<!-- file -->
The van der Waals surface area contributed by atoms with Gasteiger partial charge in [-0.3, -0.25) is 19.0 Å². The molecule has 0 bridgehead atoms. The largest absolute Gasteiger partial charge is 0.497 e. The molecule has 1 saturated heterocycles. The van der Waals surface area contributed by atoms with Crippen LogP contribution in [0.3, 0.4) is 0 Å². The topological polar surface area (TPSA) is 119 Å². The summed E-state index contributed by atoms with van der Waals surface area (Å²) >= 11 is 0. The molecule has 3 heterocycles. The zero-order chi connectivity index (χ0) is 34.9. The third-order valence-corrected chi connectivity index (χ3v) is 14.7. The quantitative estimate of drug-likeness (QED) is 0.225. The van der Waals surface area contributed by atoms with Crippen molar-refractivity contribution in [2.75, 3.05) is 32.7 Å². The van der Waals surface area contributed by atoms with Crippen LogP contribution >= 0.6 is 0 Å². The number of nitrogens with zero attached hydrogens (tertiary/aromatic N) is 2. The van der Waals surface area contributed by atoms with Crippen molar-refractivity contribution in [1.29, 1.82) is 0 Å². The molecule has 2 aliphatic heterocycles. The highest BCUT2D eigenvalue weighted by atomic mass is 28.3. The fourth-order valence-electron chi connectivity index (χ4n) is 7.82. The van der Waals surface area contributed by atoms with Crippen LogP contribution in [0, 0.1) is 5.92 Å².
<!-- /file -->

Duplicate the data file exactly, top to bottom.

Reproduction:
The van der Waals surface area contributed by atoms with Gasteiger partial charge in [-0.3, -0.25) is 19.0 Å². The molecule has 0 bridgehead atoms. The largest absolute Gasteiger partial charge is 0.497 e. The molecule has 1 saturated heterocycles. The van der Waals surface area contributed by atoms with Crippen LogP contribution in [0.3, 0.4) is 0 Å². The topological polar surface area (TPSA) is 119 Å². The summed E-state index contributed by atoms with van der Waals surface area (Å²) >= 11 is 0. The molecule has 3 heterocycles. The zero-order chi connectivity index (χ0) is 34.9. The third-order valence-corrected chi connectivity index (χ3v) is 14.7. The quantitative estimate of drug-likeness (QED) is 0.225. The van der Waals surface area contributed by atoms with Crippen molar-refractivity contribution in [2.75, 3.05) is 32.7 Å². The van der Waals surface area contributed by atoms with Crippen LogP contribution >= 0.6 is 0 Å². The number of nitrogens with zero attached hydrogens (tertiary/aromatic N) is 2. The van der Waals surface area contributed by atoms with Crippen molar-refractivity contribution in [1.29, 1.82) is 0 Å². The molecule has 2 aliphatic heterocycles. The highest BCUT2D eigenvalue weighted by atomic mass is 28.3. The fourth-order valence-electron chi connectivity index (χ4n) is 7.82. The van der Waals surface area contributed by atoms with Crippen LogP contribution in [0, 0.1) is 5.92 Å².